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Shared Ethics Advisory Commission logo

Shared Ethics Advisory Commission logo

MERRILLVILLE — A recent survey of Northwest Indiana public employees found complaints of bullying, sexual harassment and drinking in the public workplace.

The Shared Ethics Advisory Commission quizzed nearly 1,500 local government employees in Lake, Porter and LaPorte counties last year about the impact of ethics training the commission offers them to recognize and report unethical public behavior.

Calvin Bellamy, commission president, said Thursday some of those taking the survey volunteered comments about unethical behavior they believe they have observed, some of which could be illegal.

Bellamy stated that more than one third of the employees expressed concern that public resources are being misused, as well as citing favoritism and other conflicts of interest.

Three complained of ghost employment — individuals drawing a public salary, but not showing up for work.

Several complained of double dipping and nepotism, including elected officials and department heads hiring family members, and individuals or families holding more than one payroll spot.

One reported apparent bribery, and four complained about improper gifts and gratuities.

There were 19 complaints of bullying and harassment by supervisors and co-workers and in one case by unidentified council members. Some felt disrespected, and one reported racial discrimination.

Six complained about “lax supervision of unproductive workers.” Five mentioned problems with hiring practices, enforcement of work and the processing of time cards.

Others reported “the operation of an ‘old boy’ network,” and complained about office politics. Seven mentioned sexual harassment or misconduct, two reported drinking in the workplace, and three complained of a lack of confidentiality.

One unidentified respondent reported “council pressure to misuse public resources by trimming trees not on the public right-of-way and provide lawn sod for friends or family members.” One reported an unidentified public department was overstaffed.

Bellamy said the comments were given on the understanding that they would remain anonymous, so they are being shared with everyone without any information to identify who or where the complaints are directed at.

He said there are fewer such complaints than in past surveys and employees who have undergone the commission’s training and took the survey show a greater awareness of ethical values member communities have agreed to uphold and a better understanding of what behaviors constitute violations.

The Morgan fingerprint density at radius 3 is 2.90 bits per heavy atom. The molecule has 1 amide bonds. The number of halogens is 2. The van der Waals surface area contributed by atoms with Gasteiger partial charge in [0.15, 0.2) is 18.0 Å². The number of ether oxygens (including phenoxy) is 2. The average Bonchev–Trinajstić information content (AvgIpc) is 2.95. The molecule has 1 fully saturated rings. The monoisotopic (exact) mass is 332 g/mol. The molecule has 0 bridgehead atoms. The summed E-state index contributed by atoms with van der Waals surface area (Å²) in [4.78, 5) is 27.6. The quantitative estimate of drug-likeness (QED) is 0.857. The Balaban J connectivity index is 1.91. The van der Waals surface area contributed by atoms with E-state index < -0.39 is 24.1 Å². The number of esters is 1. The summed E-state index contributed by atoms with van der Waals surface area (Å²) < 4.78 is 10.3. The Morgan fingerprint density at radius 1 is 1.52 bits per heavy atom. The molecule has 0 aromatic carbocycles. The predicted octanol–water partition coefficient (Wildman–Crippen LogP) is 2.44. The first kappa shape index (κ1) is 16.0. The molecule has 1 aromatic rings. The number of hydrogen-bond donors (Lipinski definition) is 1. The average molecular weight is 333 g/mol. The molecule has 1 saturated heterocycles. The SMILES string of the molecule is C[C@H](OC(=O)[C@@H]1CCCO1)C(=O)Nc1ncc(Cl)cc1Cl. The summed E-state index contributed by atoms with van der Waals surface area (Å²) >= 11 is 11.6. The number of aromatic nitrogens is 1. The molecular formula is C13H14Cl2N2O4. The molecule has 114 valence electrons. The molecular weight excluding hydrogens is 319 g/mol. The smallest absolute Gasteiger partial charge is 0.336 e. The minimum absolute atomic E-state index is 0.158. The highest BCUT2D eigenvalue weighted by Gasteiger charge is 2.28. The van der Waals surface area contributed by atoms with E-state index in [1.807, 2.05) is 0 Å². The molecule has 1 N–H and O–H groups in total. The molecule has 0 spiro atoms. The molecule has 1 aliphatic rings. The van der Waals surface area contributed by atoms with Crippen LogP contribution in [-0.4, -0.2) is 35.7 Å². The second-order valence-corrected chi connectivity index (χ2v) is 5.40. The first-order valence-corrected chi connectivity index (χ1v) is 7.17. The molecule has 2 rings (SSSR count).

“Overall, we believe the survey shows growing support for ethics and ethics training in Northwest Indiana’s public employment sector,” he said.

Tom Dabertin, a human resources consultant for Lake County government and other region communities, said the survey shows local employees would need additional training in specific areas of concern.

“Some of the people who took the survey need to realize the ethics training is only a whetting of the appetite with general basics about treating property and individual employees with respect. It doesn’t give a lot of specific examples,” Dabertin said.

“I do training for the county and a number of communities on sexual harassment, employees under the influence, diversity in the workplace focusing on different types of discrimination and Americans with Disabilities Act, which is about respecting individuals for themselves.

“Sexual harassment training is more detailed in focusing on the how and why sexual harassment is illegal and unwanted,” he said.

The Shared Ethics Advisory Commission has been providing ethics training since 2005.

Its members now include Lake, Porter, and LaPorte county government employees and municipal employees for: Crown Point, East Chicago, Gary, Hobart, Lake Station, Valparaiso, and Whiting, Towns: Burns Harbor, Cedar Lake, Chesterton, Dyer, Hebron, Highland, Lowell, Merrillville, Munster, Ogden Dunes, Schererville and Westville.

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Lake County Reporter

Bill has reported in Lake County since 1972 after graduating from Indiana University. He has worked for The Times since 1997, covering the courts and local government during much of his tenure. Born and raised in New Albany, Ind., he is a native Hoosier.